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October 30th, 2006:
On their last day of a training mission in the New Mexico desert, a group of young and inexperienced National Guard trainees stop by an isolated outpost to deliver some much needed equipment to the military scientists stationed there. Upon their arrival, they discover that the camp has been mysteriously abandoned, with no living soul anywhere in sight. When they hear a distress call come through on their walkie-talkies, they set off on what they assume will be a routine rescue mission. They make their way into the nearby hills, unaware of the ravenous group of mutants that live there. Damaged by secret nuclear testing conducted in the past by the military, the mutants now prey on stray humans that wonder into their hideouts. The trainees will soon be forced to battle for their lives in ways they could not have conceived when they joined up for duty.What to Expect:
The Hills Have Eyes, which was released early in March to mixed reviews, was a remake of horror master Wes Craven’s 1977 flick of the same name. The low-budget original mixed familiar zombie movie conventions with a Texas Chain Saw Massacre type of storyline. It was a bit of a rip off, but it served its purpose. It could be argued that the 2006 remake equaled its predecessor in that regard. Article continues below
The latest version did little in terms of original storytelling as it relied on the same basic principles of introducing a desolate gas station, a revolting degenerate that runs it, and an idyllic family not bright enough to avoid the dangers associated with taking detours through unexplored back roads. That sort of mentality eventually led the family to a rather unpleasant encounter with the local mutants. Years earlier, nuclear tests conducted by the government had a very damaging effect on a colony of miners that refused to move out of the testing grounds. Naturally, the radioactivity in the area and in the water they drank altered their DNA. Their continued reproduction spawned new generations of mutants. It just so happens that the short cut that the family decided to take through the wastelands led them directly to the descendants of the original mutants, who love to feed on the people that drive through their backyards. Needless to say that the flick adopted a relatively clichéd, although still scary at times, pattern of having the mindless pursuers chase the absolutely helpless pursuees and punish them for each wrongheaded decision.
Just as the original eventually inspired Craven to make an awful sequel in 1985, the 2006 version will now have its very own follow-up as well. Martin Weisz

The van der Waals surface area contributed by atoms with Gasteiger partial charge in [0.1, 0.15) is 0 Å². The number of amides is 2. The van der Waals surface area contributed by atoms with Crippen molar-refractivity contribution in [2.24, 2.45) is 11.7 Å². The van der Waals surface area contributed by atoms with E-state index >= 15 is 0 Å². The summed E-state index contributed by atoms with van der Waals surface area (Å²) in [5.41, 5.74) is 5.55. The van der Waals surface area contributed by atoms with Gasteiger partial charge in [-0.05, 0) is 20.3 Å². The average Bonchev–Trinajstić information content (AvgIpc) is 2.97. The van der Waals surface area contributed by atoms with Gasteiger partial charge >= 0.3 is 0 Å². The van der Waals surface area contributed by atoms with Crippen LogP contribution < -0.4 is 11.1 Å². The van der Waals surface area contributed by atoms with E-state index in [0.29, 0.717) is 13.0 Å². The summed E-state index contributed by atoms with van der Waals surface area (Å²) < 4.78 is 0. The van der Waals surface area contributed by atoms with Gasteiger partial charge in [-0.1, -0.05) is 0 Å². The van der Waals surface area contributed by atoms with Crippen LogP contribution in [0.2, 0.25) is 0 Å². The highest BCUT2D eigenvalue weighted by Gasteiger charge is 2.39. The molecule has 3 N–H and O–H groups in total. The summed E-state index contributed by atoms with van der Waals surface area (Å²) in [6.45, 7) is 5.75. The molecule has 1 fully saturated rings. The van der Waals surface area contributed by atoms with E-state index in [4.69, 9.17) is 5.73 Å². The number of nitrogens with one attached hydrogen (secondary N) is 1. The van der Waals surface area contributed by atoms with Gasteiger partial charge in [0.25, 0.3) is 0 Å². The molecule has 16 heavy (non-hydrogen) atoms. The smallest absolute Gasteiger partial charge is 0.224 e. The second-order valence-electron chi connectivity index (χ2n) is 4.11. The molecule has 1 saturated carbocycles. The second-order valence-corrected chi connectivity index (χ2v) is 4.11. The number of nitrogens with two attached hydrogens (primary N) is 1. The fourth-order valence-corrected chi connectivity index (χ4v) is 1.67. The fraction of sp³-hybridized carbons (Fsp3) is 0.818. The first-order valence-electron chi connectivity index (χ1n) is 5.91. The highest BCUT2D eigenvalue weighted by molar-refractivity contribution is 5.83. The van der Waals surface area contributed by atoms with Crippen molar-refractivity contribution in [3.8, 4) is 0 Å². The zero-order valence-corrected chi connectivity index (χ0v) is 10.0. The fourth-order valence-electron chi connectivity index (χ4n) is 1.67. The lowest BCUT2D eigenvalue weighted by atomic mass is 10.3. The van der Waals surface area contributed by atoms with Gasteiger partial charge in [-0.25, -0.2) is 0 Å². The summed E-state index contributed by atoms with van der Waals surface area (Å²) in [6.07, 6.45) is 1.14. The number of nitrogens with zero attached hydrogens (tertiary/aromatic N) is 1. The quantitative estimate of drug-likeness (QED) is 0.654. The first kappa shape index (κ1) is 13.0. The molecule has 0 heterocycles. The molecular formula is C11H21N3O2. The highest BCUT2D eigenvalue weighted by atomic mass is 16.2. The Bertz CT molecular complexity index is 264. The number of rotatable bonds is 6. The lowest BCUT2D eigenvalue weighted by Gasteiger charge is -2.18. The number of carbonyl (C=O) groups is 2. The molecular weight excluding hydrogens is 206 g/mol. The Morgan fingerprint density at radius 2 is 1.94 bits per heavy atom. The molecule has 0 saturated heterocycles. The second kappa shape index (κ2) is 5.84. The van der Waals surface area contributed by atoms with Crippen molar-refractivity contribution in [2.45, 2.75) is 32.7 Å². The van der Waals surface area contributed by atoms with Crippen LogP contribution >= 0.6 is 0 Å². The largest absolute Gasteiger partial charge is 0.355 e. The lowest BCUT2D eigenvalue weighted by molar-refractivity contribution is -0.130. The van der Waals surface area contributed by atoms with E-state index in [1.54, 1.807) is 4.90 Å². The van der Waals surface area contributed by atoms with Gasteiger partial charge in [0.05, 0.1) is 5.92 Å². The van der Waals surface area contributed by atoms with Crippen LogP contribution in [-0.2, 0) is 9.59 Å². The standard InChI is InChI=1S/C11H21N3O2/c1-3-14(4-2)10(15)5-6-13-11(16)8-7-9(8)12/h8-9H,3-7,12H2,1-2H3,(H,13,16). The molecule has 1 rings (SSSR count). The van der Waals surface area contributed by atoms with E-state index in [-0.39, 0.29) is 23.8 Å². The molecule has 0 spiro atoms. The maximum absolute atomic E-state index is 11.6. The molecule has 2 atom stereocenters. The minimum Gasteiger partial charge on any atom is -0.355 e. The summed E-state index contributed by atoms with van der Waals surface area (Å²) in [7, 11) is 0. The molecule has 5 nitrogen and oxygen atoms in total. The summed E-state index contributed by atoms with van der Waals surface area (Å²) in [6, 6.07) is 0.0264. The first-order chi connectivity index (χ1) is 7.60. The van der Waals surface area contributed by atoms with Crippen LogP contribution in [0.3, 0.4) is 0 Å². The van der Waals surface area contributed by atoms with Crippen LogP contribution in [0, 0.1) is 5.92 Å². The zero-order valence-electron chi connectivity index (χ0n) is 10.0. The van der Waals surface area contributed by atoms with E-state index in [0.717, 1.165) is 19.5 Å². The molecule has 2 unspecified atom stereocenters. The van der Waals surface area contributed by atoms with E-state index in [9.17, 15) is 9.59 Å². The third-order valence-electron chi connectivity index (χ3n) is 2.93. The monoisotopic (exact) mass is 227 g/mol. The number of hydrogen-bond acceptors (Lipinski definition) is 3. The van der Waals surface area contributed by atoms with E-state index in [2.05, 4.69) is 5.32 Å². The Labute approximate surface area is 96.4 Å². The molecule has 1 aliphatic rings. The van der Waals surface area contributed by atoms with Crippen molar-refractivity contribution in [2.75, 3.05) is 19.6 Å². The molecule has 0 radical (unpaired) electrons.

is making his American directing debut with The Hills Have Eyes II, which will introduce a new context for the same familiar elements. Weisz’s only other credit is the horror film Rohtenburg, which is based on the true story of cannibal Armin Meiwes. The excessively sick content in the movie actually caused it to get banned in Weisz’s home country of Germany so I fully expect Weisz to mold The Hills Have Eyes II into quite a disgusting piece of filth. Since Craven and his son Jonathan actually wrote the script for the sequel there’s a possibility that the director may have to hold back a little.
The only actor returning from the first part is Michael Bailey Smith
, who will play a mutant once more, but a different one this time around. He has been cast as Hades, the group’s leader. Derek Mears
, a genuinely creepy, hulking, bald guy, who also plays the demon in Tenacious D in: The Pick of Destiny
, will play Chameleon, Hades’ sidekick. Unfortunately, the sequel is missing stars like Ted Levine
and Kathleen Quinlan
that gave the first part a little more credibility. They have been replaced by a cast of young, unknown actors, who are not as likely to be missed as the death toll rises throughout the duration of the picture.
The 2006 version managed to garner in $15.7 million on opening weekend on a relatively modest $14 million budget. It eventually brought in just under $42 million in its domestic theatrical run. A low-budget sequel seems like a profitable endeavor and truthfully, “profit” is the name of the game with all of these horror franchises. No matter how predictable they get, audiences just cannot seem to be able to say “no.” With January officially “Hostel
month” and October already crammed with the ongoing “Chainsaw Massacre
,” and “Saw
” sagas, the producers seem to have chosen March as the home of “The Hills.” It’s a little sad how formulaic Hollywood tends to get right down to the last detail.In Conclusion:
For the sequel, the filmmakers are taking a page out of the Aliens book. Just as Aliens upped the death toll from Alien by introducing a group of Marines ripe for the picking, The Hills Have Eyes II will revolve the plot around a bunch of inexperienced and probably quite stupid National Guard trainees, who are likely to have several individuals among them just dying to become the mutants’ latest victims. Of course, I realize that the analogy is probably very unfair to the far superior (at least in the first two parts) Aliens movie franchise, but I am once again unable to control myself from illustrating Hollywood’s frequent lack of originality. One positive aspect about The Hills Have Eyes II is that much of the story will take place underground in the mines where the mutants live. However, the type of atmosphere that I envision will probably be replaced by much more generic scares. I believe that The Hills Have Eyes II will be the typically gory, predictable, zombie-type flick that younger audiences still find very amusing. Unfortunately, I don’t think there is much of a need for a “Hills” franchise and I think the lack of familiar names in the cast will hurt the movie’s box-office performance.Similar Titles: The Hills Have Eyes
, Cabin Fever
, House of 1000 Corpses